“We are praying for those who hate us”


The Abbey of the Dormition in Jerusalem has once again been targeted by vandals. Jewish extremists are most likely behind the attack. On Saturday night, unknown persons defaced the walls and doors of the German-speaking Benedictine monastery on the outer edges of the Old City of Jerusalem. Also targeted were nearby establishments of the Greek Orthodox and Armenian Apostolic church. The graffiti, which had been written in Hebrew and in several different handwriting styles, proclaimed: “Christians go to hell”, “Death to heathen Christians, the heretical enemies of Israel”, “Revenge for Israelis” or “Erased be His name”. A sword dripping with blood was also drawn next to a Star of David.

The community of monks reacted with dismay to the incidents. “We are praying for those who hate us,” Father Nikodemus Schnabel, subprior of the monastery, said to Aid to the Church in Need (ACN).“If we are being attacked because we are Christians, then we want to react as Christians.” When asked, Father Nikodemus was not able to explain why the extremists had targeted the Abbey of the Dormition yet again. However, he emphasised that the Jewish community had reacted with commiseration. Father Nikodemus said, “We are thankful for all of our friends in Israel who stand by us in solidarity. We as monks of the Abbey of the Dormition will not cease praying for reconciliation, justice and peace – as well as for the perpetrators of last night, that the hatred may disappear from their hearts.”

In the meantime, he has called for the Israeli authorities to act. Father Nikodemus said, “We ask that the security forces take this criminal act seriously and finally take steps to improve the security situation on Mount Zion, something which has been promised to us since the summer of 2013.” The police had already approved the installation of cameras in the summer of 2013, after parked cars belonging to the monastery were heavily damaged and vitriolic graffiti was discovered. However, Father Nikodemus said that nothing has happened to date.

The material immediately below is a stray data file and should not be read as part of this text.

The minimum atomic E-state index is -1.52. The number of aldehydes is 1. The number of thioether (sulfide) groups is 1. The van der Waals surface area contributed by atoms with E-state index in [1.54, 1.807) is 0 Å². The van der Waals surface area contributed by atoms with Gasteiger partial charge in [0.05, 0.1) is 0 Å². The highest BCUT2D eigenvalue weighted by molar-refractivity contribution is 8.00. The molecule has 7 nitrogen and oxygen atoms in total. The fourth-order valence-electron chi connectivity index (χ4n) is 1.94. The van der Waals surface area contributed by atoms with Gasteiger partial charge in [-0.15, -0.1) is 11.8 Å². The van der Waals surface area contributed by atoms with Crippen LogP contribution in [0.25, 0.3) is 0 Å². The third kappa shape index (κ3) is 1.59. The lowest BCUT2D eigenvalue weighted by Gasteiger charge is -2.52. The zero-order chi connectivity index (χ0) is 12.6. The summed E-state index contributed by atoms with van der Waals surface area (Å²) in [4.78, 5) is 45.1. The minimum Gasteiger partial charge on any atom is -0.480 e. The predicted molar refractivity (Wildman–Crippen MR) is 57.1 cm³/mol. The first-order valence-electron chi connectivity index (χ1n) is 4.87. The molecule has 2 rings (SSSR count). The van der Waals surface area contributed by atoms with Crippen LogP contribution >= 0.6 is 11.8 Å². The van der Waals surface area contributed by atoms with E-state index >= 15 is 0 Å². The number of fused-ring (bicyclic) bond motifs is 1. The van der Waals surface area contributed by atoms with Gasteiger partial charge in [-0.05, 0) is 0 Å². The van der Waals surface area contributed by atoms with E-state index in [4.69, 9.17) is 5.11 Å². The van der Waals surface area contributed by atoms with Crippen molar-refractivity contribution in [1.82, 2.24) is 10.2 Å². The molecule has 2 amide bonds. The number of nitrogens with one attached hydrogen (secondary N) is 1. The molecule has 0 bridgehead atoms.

In the last few years the Benedictine community has repeatedly been targeted by what are suspected to be Jewish extremists. Shortly after the visit of Pope Francis in May of 2014, an attempt was made to set fire to the abbey church in Jerusalem. Up until this point, the worst incidence has been the arson attack on Tabgha Priory, which belongs to the monastic community and lies on the Sea of Galilee, in June of 2015. The perpetrators, Jewish extremists, have since been arrested. The priory sustained damage totalling more than 1.6 million euros. Two people suffered from smoke poisoning. It remains unclear how much of the costs for the reconstruction of the destroyed parts of the Church of the Multiplication of the Loaves and Fishes the state of Israel will undertake to pay.

For years now, Christian and Muslim churches and establishments have been under attack by what are presumably Jewish extremists. The perpetrators are suspected to be primarily extremist Jews who support the Settlement movement. Hardly any arrests and convictions have been made. Most recently, in December the cemetery of the Salesian monastery of Beit Gemal in Israel was desecrated. Unknown persons overturned and damaged crosses.

Oliver Maksan